Above: Didik Hengky Prasetya holds a skipjack tuna. In the wake of the curb on foreign fishing vessels in Indonesian waters, his small fishing village of Pancer, which has no large transport vessels with cold storage facilities for fish, now has no way of getting their getting their catch to the international market where it would earn considerably more. Photo: Owen James Burke

In some towns, the economic benefits for small fishing vessels doing business with international fleets have been extraordinary. The remote fishing village of Pancer on the south coast of Java, which I visited earlier in 2014, showed substantial signs of economic growth from previous years. The increased demand for lobster in Asian markets, for instance, has brought a drastic rise in the price for lobster. Pancer’s fishermen were still severely under-compensated for their dangerous work — they regularly dive with surface-supplied air to depths of 120 feet — but their income had begun to grow rapidly. Around Pancer, this new wealth was showing. Many families were beginning to afford luxuries they’d never even imagined (simple things we in the first world might consider necessities). Not only were their decrepit, dangerous fishing vessels being retired, updated, or replaced altogether; roads were being built, and nearly every family owned a motor vehicle. Still, as with economic stimulus anywhere, economic disparity was also on the rise. Some households had seen vast improvements in their quality of life. Others were having trouble finding money to install a front door on their houses.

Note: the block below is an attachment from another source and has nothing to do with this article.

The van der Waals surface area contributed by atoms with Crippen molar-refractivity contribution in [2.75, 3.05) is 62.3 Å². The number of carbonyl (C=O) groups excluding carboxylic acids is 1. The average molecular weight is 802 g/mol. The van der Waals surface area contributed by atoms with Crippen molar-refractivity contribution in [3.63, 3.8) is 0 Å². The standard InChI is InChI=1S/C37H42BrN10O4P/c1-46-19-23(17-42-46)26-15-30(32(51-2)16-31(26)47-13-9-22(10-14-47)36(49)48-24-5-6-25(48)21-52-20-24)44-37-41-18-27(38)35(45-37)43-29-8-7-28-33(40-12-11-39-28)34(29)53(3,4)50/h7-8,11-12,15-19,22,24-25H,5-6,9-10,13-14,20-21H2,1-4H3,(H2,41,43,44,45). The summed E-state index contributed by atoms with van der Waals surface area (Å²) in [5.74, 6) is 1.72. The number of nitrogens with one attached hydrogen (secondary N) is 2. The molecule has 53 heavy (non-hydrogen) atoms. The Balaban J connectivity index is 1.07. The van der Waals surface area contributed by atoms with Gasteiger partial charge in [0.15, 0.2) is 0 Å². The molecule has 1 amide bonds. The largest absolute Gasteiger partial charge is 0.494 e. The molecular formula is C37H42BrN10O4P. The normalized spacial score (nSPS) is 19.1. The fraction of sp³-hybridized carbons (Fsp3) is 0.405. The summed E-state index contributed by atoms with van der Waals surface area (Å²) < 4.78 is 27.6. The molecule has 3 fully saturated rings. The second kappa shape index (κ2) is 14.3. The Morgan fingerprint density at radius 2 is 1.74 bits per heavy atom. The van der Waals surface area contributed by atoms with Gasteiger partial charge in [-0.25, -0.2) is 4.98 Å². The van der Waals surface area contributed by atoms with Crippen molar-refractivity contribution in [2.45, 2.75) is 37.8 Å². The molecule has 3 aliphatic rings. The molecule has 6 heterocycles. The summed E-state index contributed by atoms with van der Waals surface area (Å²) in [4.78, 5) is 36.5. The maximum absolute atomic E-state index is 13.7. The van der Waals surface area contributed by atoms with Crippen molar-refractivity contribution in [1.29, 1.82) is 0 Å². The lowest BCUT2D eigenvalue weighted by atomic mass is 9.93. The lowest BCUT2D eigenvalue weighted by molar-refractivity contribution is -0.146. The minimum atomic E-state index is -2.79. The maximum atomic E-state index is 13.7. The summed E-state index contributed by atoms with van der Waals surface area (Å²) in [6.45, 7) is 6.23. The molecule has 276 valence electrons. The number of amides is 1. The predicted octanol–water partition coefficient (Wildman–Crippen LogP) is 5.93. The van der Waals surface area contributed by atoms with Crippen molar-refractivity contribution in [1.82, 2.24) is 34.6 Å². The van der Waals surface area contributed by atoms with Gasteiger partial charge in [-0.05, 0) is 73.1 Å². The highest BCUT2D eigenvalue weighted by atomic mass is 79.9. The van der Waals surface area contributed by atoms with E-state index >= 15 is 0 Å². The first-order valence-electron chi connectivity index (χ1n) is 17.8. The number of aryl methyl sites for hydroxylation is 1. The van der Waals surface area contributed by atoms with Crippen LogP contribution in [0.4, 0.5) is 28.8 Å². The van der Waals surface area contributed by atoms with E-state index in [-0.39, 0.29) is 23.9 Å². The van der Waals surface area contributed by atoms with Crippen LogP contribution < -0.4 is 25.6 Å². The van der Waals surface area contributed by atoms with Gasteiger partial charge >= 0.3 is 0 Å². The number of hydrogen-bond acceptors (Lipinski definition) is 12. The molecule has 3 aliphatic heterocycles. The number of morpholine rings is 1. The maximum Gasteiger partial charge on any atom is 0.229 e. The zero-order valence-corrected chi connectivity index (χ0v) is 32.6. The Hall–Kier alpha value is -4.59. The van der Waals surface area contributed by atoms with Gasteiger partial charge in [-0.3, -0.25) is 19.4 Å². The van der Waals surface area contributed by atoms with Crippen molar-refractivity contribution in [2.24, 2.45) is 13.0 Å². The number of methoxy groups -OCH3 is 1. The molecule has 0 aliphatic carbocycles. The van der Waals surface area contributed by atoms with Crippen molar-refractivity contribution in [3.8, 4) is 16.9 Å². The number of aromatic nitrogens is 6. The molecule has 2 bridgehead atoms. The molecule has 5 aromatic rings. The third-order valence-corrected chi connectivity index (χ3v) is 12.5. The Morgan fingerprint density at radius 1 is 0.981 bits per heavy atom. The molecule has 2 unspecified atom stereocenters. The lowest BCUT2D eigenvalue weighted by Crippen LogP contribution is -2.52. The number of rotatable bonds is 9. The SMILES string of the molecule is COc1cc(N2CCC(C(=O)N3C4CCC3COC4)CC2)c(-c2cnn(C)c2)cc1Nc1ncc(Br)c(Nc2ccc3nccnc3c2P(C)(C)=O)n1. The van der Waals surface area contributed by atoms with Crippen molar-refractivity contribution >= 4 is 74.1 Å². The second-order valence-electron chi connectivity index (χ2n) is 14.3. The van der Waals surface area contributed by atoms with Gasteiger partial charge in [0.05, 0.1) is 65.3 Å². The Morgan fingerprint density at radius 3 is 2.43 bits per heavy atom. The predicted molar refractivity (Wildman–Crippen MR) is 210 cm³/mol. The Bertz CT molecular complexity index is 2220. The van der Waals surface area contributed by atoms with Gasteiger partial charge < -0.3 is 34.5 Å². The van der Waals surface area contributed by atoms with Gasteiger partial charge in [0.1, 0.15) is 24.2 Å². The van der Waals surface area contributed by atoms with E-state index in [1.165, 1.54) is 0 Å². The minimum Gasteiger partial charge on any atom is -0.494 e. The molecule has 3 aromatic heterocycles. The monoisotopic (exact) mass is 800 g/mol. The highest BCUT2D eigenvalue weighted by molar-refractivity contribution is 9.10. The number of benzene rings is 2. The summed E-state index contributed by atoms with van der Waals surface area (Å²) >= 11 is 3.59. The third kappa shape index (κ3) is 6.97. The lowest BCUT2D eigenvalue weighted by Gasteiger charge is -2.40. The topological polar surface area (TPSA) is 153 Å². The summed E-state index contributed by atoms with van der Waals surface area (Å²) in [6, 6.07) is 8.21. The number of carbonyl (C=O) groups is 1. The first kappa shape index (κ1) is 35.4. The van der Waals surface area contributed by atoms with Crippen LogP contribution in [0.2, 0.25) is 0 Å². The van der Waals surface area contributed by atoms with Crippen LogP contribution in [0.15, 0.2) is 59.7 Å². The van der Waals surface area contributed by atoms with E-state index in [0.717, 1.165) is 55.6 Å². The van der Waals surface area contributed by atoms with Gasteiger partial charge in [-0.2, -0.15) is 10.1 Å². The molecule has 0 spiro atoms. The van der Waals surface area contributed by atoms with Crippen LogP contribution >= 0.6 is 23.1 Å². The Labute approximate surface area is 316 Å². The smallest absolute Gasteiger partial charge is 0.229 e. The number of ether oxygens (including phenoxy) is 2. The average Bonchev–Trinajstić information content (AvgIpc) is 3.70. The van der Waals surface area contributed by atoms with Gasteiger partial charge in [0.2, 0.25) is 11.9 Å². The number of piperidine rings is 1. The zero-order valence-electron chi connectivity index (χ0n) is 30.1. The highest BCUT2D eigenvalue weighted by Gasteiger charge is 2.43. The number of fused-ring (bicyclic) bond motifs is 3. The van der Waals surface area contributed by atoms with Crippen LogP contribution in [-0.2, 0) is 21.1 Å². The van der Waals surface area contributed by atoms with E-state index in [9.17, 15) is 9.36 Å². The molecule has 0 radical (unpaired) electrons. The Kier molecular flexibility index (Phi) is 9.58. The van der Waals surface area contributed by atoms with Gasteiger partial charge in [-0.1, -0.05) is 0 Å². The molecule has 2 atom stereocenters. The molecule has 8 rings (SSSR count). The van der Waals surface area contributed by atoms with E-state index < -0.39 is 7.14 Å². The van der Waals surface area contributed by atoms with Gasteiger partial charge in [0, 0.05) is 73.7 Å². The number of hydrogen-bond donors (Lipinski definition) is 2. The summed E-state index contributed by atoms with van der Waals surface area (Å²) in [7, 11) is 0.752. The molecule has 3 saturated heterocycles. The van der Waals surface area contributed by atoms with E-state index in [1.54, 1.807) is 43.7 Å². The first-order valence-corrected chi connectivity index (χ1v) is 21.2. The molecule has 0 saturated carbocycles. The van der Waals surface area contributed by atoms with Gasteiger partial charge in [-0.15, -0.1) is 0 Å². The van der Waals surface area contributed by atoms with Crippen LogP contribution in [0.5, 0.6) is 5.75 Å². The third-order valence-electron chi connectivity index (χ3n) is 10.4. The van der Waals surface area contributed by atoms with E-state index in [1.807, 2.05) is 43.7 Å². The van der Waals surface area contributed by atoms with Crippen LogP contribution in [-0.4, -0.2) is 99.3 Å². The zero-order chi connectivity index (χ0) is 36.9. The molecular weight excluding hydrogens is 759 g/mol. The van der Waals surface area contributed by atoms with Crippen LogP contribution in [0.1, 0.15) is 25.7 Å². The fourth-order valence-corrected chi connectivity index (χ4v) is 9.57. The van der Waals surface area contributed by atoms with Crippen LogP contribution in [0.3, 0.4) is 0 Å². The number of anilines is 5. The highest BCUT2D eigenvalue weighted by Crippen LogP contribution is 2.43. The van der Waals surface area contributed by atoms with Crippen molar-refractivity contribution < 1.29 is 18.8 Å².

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While these traditional wooden boats with their rust-strap engines still hold their charm, most lack integrity on the open water. My friend Prasetya, whom I met in Pancer, was fishing for tuna from a similar vessel when it broke up in a storm and left he and his brothers stranded on the open Indian Ocean for 20 days. Photo: Owen James Burke

So right at the point that Indonesian fishermen — long accustomed to an almost desperate spear and reel-to-mouth existence — are able to pay for family medical care, drive a car and put their children through school, President Widodo decides that any foreign vessels suspected of conducting illegal fishing in Indonesian waters will be detained, if not fired upon. It’s a gut-wrenching blow to people who were finally living in a state other than obscure, abysmal poverty.

Environmentally of course, a larger-scale, import- and export-based global fishing industry can have devastating impacts on a third-world fishery. In the case of the spiny lobster, Pancer’s lobstermen may be doing considerably better at the bank, but not so much for the lobster population, whose growing value at market only causes them to become more rigorously targeted, ultimately resulting in a depletion of the species – and an eventual return to poverty for the fishermen.

The bottom line is that behind the dramatic photos of exploding boats lies a complex issue, spanning 17,000 islands with already complicated politics. Ultimately, this is the far-reaching result of globalization in both the under-developed and developing worlds. Confrontations like this seem likely to continue, if not increase exponentially, and massive illegal fishing being practiced right under president Widodo’s nose, perhaps political attention should not only be directed on foreign vessels, but ALL illegal fishing occurring in Indonesian waters. This too, is easier said than done. I don’t claim to have all the answers, but from my own experience among fishermen and fisheries so lacking in resources, the scuttling of valuable fishing vessels just to make an example seems utterly irresponsible.

Read more at the Jakarta Post and AsiaOne — OJB